On the state of reduced-complexity climate modelling
Reduced-complexity climate models are the most computationally efficient end of the climate model hierarchy. They are widely used in climate science research, particularly at the science-policy interface. However, unlike the Coupled Model Intercomparison Project (CMIP) that focuses on more comprehensive Earth System Models, there has never been a systematic intercomparison project targeted specifically at reduced-complexity climate models. In this PhD completion seminar, Zebedee Nicholls will introduce the Reduced-Complexity Model Intercomparison Project (RCMIP) and discuss the state of reduced-complexity climate modelling. Beyond the intercomparison and evaluation efforts of RCMIP, the thesis includes elements of reduced-complexity model development and application, both of which will be discussed. Zebedee will also offer suggestions on possible next steps for reduced-complexity climate modelling, based on his experiences performing each step in the development-evaluation-application cycle. The thesis provides new insights into the behaviour and performance of reduced-complexity climate models, particularly understanding of their limitations. These insights allow users of reduced-complexity climate models, most notably at the science-policy interface, to have greater confidence when interpreting results from reduced-complexity climate models.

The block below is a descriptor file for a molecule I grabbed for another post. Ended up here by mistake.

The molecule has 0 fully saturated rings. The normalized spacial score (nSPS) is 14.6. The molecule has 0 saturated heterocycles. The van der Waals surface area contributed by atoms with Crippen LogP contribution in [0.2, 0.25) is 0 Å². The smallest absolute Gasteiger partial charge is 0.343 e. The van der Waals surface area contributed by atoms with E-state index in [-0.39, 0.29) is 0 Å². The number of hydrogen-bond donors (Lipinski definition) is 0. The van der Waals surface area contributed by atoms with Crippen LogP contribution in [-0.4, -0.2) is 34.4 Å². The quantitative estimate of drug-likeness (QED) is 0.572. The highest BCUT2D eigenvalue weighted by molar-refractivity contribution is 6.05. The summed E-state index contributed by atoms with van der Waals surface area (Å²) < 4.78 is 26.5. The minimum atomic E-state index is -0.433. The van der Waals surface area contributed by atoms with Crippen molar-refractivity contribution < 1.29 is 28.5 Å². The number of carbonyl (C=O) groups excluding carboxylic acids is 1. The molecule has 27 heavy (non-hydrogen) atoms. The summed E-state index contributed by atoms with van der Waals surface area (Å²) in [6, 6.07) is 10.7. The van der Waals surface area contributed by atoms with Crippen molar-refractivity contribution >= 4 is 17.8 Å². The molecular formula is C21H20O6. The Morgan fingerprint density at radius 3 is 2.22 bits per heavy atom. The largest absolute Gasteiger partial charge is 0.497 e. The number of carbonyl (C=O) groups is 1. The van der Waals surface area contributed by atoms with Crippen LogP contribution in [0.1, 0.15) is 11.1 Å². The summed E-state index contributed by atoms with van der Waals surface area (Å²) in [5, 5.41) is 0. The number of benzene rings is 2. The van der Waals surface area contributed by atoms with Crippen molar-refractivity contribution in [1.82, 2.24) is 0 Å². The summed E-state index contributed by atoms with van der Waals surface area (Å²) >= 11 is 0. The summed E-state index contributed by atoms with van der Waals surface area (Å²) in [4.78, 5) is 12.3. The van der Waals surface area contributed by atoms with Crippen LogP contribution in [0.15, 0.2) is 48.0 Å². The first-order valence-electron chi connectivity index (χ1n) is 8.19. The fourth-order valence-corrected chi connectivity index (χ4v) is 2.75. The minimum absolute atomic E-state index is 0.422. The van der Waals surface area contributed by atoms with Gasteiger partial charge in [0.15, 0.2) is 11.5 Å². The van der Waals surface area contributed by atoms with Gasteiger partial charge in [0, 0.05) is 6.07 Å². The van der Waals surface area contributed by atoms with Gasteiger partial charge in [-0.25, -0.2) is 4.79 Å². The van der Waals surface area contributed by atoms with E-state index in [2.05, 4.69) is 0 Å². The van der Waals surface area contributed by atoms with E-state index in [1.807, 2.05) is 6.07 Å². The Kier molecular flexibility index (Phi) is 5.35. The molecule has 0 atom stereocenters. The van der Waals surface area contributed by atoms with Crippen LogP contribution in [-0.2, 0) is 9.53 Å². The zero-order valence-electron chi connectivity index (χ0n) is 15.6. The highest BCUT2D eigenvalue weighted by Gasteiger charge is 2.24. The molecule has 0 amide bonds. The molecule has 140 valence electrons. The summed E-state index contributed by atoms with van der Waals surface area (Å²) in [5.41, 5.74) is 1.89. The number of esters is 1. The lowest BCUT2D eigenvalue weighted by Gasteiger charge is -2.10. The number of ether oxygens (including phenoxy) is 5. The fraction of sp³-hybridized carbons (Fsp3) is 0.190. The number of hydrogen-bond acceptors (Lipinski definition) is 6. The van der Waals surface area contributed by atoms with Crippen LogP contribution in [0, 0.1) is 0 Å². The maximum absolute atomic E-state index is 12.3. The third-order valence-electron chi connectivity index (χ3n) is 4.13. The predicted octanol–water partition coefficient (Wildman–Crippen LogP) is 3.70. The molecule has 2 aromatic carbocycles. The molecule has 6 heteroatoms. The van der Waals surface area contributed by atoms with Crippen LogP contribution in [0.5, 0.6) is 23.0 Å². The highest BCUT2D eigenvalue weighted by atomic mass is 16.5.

Zebedee is a world-leading expert in reduced complexity climate model development. He is the only researcher to have contributed heavily to the development of both MAGICC and FaIR, the two reduced complexity climate models used for emissions scenario assessment in the IPCC’s Special Report on Global Warming of 1.5°C. Alongside Malte, he leads the Reduced Complexity Model Intercomparison Project (RCMIP), which performs standardised evaluation of reduced complexity climate models (see rcmip.org). He also led the development of a common resource for reduced complexity model calibration data based on ESM output (cmip6.science.unimelb.edu.au) and helped create the input greenhouse gas datasets for CMIP6’s future scenario experiments (greenhousegases.science.unimelb.edu.au). Before his PhD, Zebedee completed his undergraduate Masters course in Physics at St.John’s College, University of Oxford. Beyond his PhD and Climate Resource work, Zebedee is also a Contributing Author to Chapter 1 of Working Group 1 of the forthcoming IPCC Sixth Assessment Report.